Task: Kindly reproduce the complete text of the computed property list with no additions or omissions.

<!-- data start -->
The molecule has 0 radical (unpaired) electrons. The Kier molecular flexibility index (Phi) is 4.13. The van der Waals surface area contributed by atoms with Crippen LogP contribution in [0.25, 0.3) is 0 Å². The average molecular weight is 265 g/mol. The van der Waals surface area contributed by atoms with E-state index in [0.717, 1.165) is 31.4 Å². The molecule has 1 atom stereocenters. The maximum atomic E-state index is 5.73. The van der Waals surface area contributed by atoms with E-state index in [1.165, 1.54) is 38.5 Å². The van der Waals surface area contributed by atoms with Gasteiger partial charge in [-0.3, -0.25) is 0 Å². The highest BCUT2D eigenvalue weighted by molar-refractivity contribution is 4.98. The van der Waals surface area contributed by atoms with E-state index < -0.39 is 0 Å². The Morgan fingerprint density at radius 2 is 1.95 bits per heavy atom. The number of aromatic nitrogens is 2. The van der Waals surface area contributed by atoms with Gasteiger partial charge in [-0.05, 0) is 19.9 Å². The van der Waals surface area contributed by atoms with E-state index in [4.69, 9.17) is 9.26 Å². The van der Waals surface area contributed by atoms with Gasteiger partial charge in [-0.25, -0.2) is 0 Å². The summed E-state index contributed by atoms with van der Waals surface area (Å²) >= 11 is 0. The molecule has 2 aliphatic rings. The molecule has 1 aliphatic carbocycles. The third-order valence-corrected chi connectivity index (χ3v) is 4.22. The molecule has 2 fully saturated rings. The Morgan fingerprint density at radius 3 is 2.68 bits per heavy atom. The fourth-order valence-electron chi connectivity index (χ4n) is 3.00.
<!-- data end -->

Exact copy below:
The molecule has 0 radical (unpaired) electrons. The Kier molecular flexibility index (Phi) is 4.13. The van der Waals surface area contributed by atoms with Crippen LogP contribution in [0.25, 0.3) is 0 Å². The average molecular weight is 265 g/mol. The van der Waals surface area contributed by atoms with E-state index in [0.717, 1.165) is 31.4 Å². The molecule has 1 atom stereocenters. The maximum atomic E-state index is 5.73. The van der Waals surface area contributed by atoms with E-state index in [1.165, 1.54) is 38.5 Å². The van der Waals surface area contributed by atoms with Gasteiger partial charge in [-0.3, -0.25) is 0 Å². The highest BCUT2D eigenvalue weighted by molar-refractivity contribution is 4.98. The van der Waals surface area contributed by atoms with E-state index < -0.39 is 0 Å². The Morgan fingerprint density at radius 2 is 1.95 bits per heavy atom. The number of aromatic nitrogens is 2. The van der Waals surface area contributed by atoms with Gasteiger partial charge in [-0.05, 0) is 19.9 Å². The van der Waals surface area contributed by atoms with E-state index in [4.69, 9.17) is 9.26 Å². The van der Waals surface area contributed by atoms with Gasteiger partial charge in [-0.25, -0.2) is 0 Å². The summed E-state index contributed by atoms with van der Waals surface area (Å²) >= 11 is 0. The molecule has 2 aliphatic rings. The molecule has 1 aliphatic carbocycles. The third-order valence-corrected chi connectivity index (χ3v) is 4.22. The molecule has 2 fully saturated rings. The Morgan fingerprint density at radius 3 is 2.68 bits per heavy atom. The fourth-order valence-electron chi connectivity index (χ4n) is 3.00.